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How to Read an Ethereum Transaction

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Although 99Bitcoins has been around for a while, it just occurred to me that we’ve never really covered the basics of Ethereum transactions even though we’ve discussed Ethereum itself. So this post is aimed at all of the Ethereum newbies out there: let’s understand how to read an Ethereum transaction.

The first thing you’re going to need in order to read a transaction is an Ethereum block explorer. A block explorer is a search engine that allows you to search inside the Ethereum blockchain for transactions, addresses, and other interesting information. In this case, we’ll use EtherScan, one of the most popular Ethereum block explorers out there today.

Let’s take a look at a random Ether transaction via EtherScan.

Ether transaction

Now let’s break down the data that are displayed:

TxHash – Also known as the transaction ID, TxHash is a way to look up a specific transaction on the Ethereum blockchain.

Block Height – The block number in which the transaction was included (for an in-depth explanation of blocks, watch this video)

Time Stamp – The time the transaction entered the blockchain (i.e., the time the block was mined)

From/To – The sending and receiving Ethereum addresses

Value – How much Ether was sent and the equivalent USD value

Before we move to the rest of the terms, let’s look at a short explanation of “gas.” Gas in Ethereum is somewhat similar to transaction fees in Bitcoin. Each operation on the Ethereum network requires a fixed amount of gas (adding two numbers costs 3 gas, calculating a hash costs 30 gas, and sending a transaction costs 21,000 gas, for example).

Gas is paid in Ether, but you can’t own gas. It’s just calculated at a fixed gas/ether exchange rate when you send a transaction on the Ethereum blockchain. We’ll talk more about gas in a different article.

Gas Limit – The maximum amount of gas the sender is willing to buy for the transaction

Gas Used by Txn – The actual amount of gas used for the transaction

Gas Price – The price of gas in Ether. Gas’s price is decided by miners. (One GWei is 10^9 Wei or 10^-9 ether).

Actual Tx Cost/Fee – Gas used * gas cost

Cumulative Gas Used – The total amount of gas used when the transaction was executed on the block. This doesn’t have any real meaning for us at this point.

Tx Receipt Status – Was the transaction successful?

Nonce – A sequential number tied to every transaction that represents the number of transactions the sender account has made on the network. So for example, the first transaction an account sends will have a nonce of 0, the second a nonce of 1, and so on.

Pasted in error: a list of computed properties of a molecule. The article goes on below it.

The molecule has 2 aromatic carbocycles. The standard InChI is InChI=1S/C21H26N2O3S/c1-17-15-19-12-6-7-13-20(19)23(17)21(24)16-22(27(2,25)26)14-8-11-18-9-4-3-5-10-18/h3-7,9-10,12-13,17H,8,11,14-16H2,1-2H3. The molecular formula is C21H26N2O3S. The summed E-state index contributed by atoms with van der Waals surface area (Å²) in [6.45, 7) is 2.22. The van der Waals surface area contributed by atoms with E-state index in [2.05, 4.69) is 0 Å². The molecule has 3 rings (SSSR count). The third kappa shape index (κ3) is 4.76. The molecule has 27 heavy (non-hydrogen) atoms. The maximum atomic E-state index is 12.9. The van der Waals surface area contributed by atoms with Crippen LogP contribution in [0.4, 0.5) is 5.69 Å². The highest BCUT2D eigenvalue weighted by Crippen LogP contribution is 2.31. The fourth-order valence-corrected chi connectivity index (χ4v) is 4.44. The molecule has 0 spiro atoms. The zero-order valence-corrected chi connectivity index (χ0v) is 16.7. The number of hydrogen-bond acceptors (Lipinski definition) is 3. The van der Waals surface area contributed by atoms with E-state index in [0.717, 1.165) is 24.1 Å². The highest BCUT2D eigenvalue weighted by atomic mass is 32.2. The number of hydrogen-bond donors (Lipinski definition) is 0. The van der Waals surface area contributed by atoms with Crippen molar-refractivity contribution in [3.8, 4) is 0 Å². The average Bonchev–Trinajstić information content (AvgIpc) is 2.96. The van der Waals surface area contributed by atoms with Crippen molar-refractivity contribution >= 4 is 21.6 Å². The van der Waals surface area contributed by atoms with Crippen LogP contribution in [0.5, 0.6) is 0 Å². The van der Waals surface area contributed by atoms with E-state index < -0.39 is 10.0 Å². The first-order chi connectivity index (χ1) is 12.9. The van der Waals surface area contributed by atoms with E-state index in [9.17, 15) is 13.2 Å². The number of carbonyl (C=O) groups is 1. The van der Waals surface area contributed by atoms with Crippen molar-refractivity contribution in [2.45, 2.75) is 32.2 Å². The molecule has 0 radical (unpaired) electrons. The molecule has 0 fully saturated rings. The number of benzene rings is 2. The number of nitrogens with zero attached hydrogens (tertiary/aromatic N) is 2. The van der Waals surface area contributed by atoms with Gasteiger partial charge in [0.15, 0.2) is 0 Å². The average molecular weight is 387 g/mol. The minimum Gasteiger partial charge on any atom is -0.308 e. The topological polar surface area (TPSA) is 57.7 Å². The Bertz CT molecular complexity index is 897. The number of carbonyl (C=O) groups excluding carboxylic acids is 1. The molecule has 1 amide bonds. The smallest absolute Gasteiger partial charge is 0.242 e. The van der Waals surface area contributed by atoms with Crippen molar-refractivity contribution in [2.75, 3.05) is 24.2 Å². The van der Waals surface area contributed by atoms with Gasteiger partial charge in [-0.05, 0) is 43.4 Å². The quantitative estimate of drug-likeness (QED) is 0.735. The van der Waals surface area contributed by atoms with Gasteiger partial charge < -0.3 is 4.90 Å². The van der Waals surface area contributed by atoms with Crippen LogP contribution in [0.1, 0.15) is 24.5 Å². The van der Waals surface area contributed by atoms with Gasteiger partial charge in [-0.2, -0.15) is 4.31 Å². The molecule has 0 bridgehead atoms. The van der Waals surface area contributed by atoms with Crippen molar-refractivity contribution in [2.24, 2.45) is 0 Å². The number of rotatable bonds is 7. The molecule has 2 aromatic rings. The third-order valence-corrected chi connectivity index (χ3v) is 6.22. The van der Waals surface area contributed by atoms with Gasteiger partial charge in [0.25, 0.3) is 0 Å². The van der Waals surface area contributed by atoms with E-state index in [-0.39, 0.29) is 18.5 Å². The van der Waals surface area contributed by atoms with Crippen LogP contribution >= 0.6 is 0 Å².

That’s it! You now know the basics of how to read an Ethereum transaction.

Having delved into futures trading in the past, my intrigue in financial, economic, and political affairs eventually led me to a striking realization: the current debt-based fiat system is fundamentally flawed. This revelation prompted me to explore alternative avenues, including investments in gold and, since early 2013, Bitcoin. While not extensively tech-savvy, I've immersed myself in Bitcoin through dedicated study, persistent questioning, hands-on experience with ecommerce and marketing ventures, and my stint as a journalist. Writing has always been a passion of mine, and presently, I'm focused on crafting informative guides to shed light on the myriad advantages of Bitcoin, aiming to empower others to navigate the dynamic realm of digital currencies.

View all Posts by Alexander Reed

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7 comments on “How to Read an Ethereum Transaction”

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  1. I would like to ask a question on this. When i download the CSV it has a column for the eth sent and also the eth fee. If i send 2 eth and the fee is 0.1 , does that mean i sent 2.0 or 2.0-1?

    1. Nick Marinoff

      It likely means that you sent 2.0 but that part of it went to the fee. Thus, the receiver only got about 1.9, as 0.1 was taken for the fee.

  2. Hi,
    I am not a techie. But Can I able to buy Ethereum like wise a share? If I can, then can I keep it say for example a year and can I able to sell after a year?, question is, is this crypto currencies be used as a method of investments? or I need to do any activities like wise ‘mining’ (though I need to understand about it) even if I buy some crypto currencies?

    1. Hi Vin,

      You can buy any crypto and hold it in your wallet for as long as you wish. No mining is required, that’s entirely optional (and not profitable for most people). As for investment, it’s not certain that the price will be higher in a year. Be aware of the risks and invest accordingly.

  3. Nice article but I need clarification on Gas Limit as a learner

    How is the Gas Limit determined by the sender, is it just an assumption from the sender? And is it possible to have a Gas Limit that isn’t sufficient for transaction to take place and what happens to such a transaction?

    1. Hey Sammy,

      My understanding is that, because Ethereum is Turing-complete, its coded contracts are able to enter an infinite loop which never resolves. The Gas limitation prevents this from happening – a contract can only execute provided it has Gas, which expires as the contract executes.

      Once the Gas limit is reached, the contract will stop executing. If the limit is insufficient, then miners are likely to ignore the transaction and it won’t execute in the first place.

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